Dunlap, who authored an amicus brief in the case, assumed patentees would identify as many possible venue options and choose the best based on a multi-factor test. He said that the factors might include the location of each venue relative to the testifying members of the parties, the typical average time to reach a decision in each court, the average time from filing to getting a preliminary injunction, and the likelihood the court will grant a temporary restraining order.
The immediate impact should be on the Eastern District of Texas, which in most cases won’t be a viable choice. More than one-third of all infringement suits have been filed in recent years, but no major manufacturers are incorporated there. Only an expanded view of “regular and established place of business” can prevent a significant decrease of filings in that court.
Marshall, Texas-based Judge J. Rodney Gilstrap, with more patent cases on his docket than any other district court judge, by far, declined Bloomberg BNA’s request for a comment.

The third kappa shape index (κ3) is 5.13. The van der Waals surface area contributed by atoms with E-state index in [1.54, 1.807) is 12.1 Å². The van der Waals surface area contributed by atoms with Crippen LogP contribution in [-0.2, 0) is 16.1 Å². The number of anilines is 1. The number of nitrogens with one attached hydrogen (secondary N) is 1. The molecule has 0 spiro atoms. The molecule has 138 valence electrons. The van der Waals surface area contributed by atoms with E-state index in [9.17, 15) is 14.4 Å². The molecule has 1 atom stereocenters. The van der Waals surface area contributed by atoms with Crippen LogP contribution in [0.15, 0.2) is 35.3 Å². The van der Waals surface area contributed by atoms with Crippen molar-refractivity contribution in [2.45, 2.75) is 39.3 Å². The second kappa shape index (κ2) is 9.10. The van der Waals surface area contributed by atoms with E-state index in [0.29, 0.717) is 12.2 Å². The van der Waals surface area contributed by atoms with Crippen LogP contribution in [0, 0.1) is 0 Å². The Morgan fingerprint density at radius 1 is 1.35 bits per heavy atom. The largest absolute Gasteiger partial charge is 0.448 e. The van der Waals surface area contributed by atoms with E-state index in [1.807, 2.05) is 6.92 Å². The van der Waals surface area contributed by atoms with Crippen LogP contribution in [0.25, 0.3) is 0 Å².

Local practitioner, Michael C. Smith, partner in charge of the Marshall office at Siebman, Burg, Philips & Smith LLP, predicted “an enormous amount of activity at the court” in the short term, at least. “Every single pending patent case is going to have to be checked to see whether it has the right venue facts,” he told Bloomberg BNA. “If it doesn’t, that case is going to have to go away.”
David A. O’Toole, clerk of Eastern District of Texas court, did not respond to a request for comment on whether the court has seen an uptick in transfer-related activity since the Supreme Court’s decision.
The TC Heartland ruling and any future limits on the definition of “regular and established place of business” will have a disproportionate impact on patent owners targeting multiple defendants. Patentees will be able to find a single location for filing against every defendant only in very specific circumstances.
Ironically, one such circumstance may be the best hope for the Eastern District of Texas to retain some cases, according to Matthew J. Rizzolo, counsel at Ropes & Gray LLP, Washington. “The retail industry, for one, is likely to be affected by suits against multiple defendants; plaintiffs often sue the manufacturer of a product as well as the downstream sellers of those products,” he said. “Many retailers are likely to have a presence in the Eastern District of Texas, and may still be subject to suit there.”